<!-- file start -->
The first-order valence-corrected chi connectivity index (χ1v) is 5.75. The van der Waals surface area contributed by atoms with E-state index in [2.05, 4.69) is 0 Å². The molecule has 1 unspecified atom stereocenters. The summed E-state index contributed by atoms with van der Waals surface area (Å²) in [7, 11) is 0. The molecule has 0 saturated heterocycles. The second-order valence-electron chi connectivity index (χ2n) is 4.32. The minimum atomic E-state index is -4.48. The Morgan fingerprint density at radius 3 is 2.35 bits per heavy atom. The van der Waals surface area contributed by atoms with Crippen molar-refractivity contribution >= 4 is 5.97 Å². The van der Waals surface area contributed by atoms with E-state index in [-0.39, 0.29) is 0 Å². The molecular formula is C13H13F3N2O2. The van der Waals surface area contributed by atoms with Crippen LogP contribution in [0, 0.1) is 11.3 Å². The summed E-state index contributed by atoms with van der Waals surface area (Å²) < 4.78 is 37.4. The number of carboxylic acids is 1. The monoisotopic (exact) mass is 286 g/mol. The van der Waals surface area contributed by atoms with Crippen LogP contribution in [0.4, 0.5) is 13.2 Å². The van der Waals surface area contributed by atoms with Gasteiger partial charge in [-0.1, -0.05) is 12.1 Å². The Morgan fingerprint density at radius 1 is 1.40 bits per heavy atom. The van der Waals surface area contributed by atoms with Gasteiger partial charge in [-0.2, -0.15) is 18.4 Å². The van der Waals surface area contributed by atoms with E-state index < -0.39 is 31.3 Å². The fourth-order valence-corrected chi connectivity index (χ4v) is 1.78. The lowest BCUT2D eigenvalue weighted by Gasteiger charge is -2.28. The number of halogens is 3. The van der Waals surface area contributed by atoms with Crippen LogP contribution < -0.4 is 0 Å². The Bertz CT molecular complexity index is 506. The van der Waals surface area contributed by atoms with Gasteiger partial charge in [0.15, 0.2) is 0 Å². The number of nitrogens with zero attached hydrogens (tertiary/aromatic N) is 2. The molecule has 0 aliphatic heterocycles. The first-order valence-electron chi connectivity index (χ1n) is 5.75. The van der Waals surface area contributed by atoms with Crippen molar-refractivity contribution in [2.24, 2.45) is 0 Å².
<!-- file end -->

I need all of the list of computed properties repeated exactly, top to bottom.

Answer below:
The first-order valence-corrected chi connectivity index (χ1v) is 5.75. The van der Waals surface area contributed by atoms with E-state index in [2.05, 4.69) is 0 Å². The molecule has 1 unspecified atom stereocenters. The summed E-state index contributed by atoms with van der Waals surface area (Å²) in [7, 11) is 0. The molecule has 0 saturated heterocycles. The second-order valence-electron chi connectivity index (χ2n) is 4.32. The minimum atomic E-state index is -4.48. The Morgan fingerprint density at radius 3 is 2.35 bits per heavy atom. The van der Waals surface area contributed by atoms with Crippen molar-refractivity contribution >= 4 is 5.97 Å². The van der Waals surface area contributed by atoms with E-state index in [-0.39, 0.29) is 0 Å². The molecular formula is C13H13F3N2O2. The van der Waals surface area contributed by atoms with Crippen LogP contribution in [0, 0.1) is 11.3 Å². The summed E-state index contributed by atoms with van der Waals surface area (Å²) < 4.78 is 37.4. The number of carboxylic acids is 1. The monoisotopic (exact) mass is 286 g/mol. The van der Waals surface area contributed by atoms with Crippen LogP contribution in [0.4, 0.5) is 13.2 Å². The van der Waals surface area contributed by atoms with Gasteiger partial charge in [-0.1, -0.05) is 12.1 Å². The Morgan fingerprint density at radius 1 is 1.40 bits per heavy atom. The van der Waals surface area contributed by atoms with Gasteiger partial charge in [-0.2, -0.15) is 18.4 Å². The van der Waals surface area contributed by atoms with E-state index < -0.39 is 31.3 Å². The fourth-order valence-corrected chi connectivity index (χ4v) is 1.78. The lowest BCUT2D eigenvalue weighted by Gasteiger charge is -2.28. The number of halogens is 3. The van der Waals surface area contributed by atoms with Crippen LogP contribution < -0.4 is 0 Å². The Bertz CT molecular complexity index is 506. The van der Waals surface area contributed by atoms with Gasteiger partial charge in [0.15, 0.2) is 0 Å². The number of nitrogens with zero attached hydrogens (tertiary/aromatic N) is 2. The molecule has 0 aliphatic heterocycles. The first-order valence-electron chi connectivity index (χ1n) is 5.75. The van der Waals surface area contributed by atoms with Crippen molar-refractivity contribution in [2.24, 2.45) is 0 Å².